Since the beginning of the COVID-19 pandemic, all eyes have been on Bernard Arnault, Europe’s wealthiest man. For brief moments over the preceding months, the luxury-goods magnate topped Jeff Bezos as the richest man in the world with an estimated net worth of more than US$100 billion (A$144 billion). However, by May, that figure plummeted by US$30 billion (A$43 billion) after shares in his company, LVMH Moët Hennessy – Louis Vuitton SE, plunged by 19 per cent, largely because people are no longer shopping for Fendi handbags or Bulgari watches amid a global economic downturn. Business publications quipped that Arnault has lost as much money as Bezos has gained since the start of the crisis.
Strikingly, however, no analysis of the straits Arnault finds himself in contains any trace of pity or schadenfreude. Why? Because it is well understood that nothing, not even a global pandemic or an economic recession, can stop him from expanding, influencing and creating.
Arnault, 71, oversees a luxury empire of 70-plus brands divided into six sectors, offering the world’s most coveted wines, perfumes, and leather goods. He is often referred to as ‘the wolf in cashmere’ because of his ruthless drive for growth and seemingly wanton embrace of big risks. When LVMH’s competitors exercise caution, Arnault pushes his organisation into the future with massive, audacious investments.
For example, even today, he is orchestrating an aggressive expansion plan that will see the reopening of the Samaritaine department store in Paris as a duty-free shopping hub and luxury hotel, as well as the construction of a Cheval Blanc luxury hotel on Los Angeles’ Rodeo Drive. He has also committed to completing LVMH’s US$16 billion (A$23 billion) takeover of Tiffany & Co. this year.
Givenchy, one of the dozens of prestige brands under the LVMH umbrella, has gone ahead with recruiting a new designer and is planning an aesthetic overhaul to be ready for a potential September fashion show, even if social distancing policies preclude the attendance of a live audience.
On top of these expansions, LVMH has also reconfigured its French factories to crank out 60 tonnes of protective masks and hand sanitiser per week since mid-March to help meet local demand for protective equipment.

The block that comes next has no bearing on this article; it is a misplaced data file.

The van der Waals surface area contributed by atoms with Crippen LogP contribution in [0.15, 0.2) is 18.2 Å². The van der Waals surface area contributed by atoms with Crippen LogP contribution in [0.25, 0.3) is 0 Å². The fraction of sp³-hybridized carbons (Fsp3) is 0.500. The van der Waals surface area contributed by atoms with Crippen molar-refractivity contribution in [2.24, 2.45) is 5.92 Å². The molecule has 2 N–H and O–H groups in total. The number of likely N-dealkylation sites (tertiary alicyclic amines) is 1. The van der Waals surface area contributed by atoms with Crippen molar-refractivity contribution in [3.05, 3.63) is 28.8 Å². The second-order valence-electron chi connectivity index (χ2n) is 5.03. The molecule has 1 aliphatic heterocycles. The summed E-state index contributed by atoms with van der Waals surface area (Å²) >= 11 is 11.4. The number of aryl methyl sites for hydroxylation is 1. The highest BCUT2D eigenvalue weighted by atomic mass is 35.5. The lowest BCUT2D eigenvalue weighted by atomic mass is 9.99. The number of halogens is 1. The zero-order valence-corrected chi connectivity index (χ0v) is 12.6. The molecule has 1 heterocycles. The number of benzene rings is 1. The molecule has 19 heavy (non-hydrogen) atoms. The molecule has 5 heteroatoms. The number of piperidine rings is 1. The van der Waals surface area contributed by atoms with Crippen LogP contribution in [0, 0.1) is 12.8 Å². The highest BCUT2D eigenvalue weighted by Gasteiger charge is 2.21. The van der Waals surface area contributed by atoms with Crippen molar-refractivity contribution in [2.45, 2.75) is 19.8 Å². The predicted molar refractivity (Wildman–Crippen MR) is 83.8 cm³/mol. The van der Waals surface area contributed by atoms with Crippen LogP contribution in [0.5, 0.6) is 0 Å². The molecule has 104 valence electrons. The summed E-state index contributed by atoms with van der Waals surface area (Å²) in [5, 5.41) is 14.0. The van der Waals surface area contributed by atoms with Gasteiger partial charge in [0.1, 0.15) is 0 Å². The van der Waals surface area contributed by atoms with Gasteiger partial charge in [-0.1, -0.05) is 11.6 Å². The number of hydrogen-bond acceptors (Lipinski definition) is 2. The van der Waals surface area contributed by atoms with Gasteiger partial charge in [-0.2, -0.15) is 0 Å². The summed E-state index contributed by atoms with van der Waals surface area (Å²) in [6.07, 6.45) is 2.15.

So what gives Arnault the confidence to push ahead during a time when other executives have their tails between their legs? The explanation lies in the story of his first foray into the luxury arena more than 30 years ago.
FASCINATION WITH DIOR
After graduating in 1971 from the École Polytechnique, France’s leading engineering school, a young Arnault began work for his father’s construction company, Ferret-Savinel (now Férinel).
“My father was really exceptional because he always gave me a sense of business, and when I arrived in the business with him, after three years, he told me, ‘I think you are able to run the business, so let’s do it,’” Arnault recalls, smiling. “He gave me the key. I was 25, and I was running a small business – only 1,000 people. It was risky for him because it was a business he built over his entire life.”
That risk was promptly followed by another. In his 20s, Arnault shifted the family company from construction to real estate, and he began investing in the US – a curious decision for a French businessman in the 1970s. He focused on holiday accommodation properties that were undervalued, and when that proved successful, he began to seek other undervalued gems, starting with Christian Dior.
All his life, Arnault’s mother had a fascination with Dior. But in 1984, the company was known less as a creator of fashion than as a safe option for French ladies to wear to lunch, as Vogue Editor-in-Chief Anna Wintour put it.
More importantly, Dior’s parent company, Willot Group, went bankrupt, and the French government was looking for someone to save it.
“Immediately, I thought this brand has a lot of potential. It is under-evaluated. It is small compared to what I thought the world was going to become, and so I moved to buy it,” Arnault says. “It was a risky move at the time because it was much bigger than the company of my father, but starting from that, we built the LVMH of today.”
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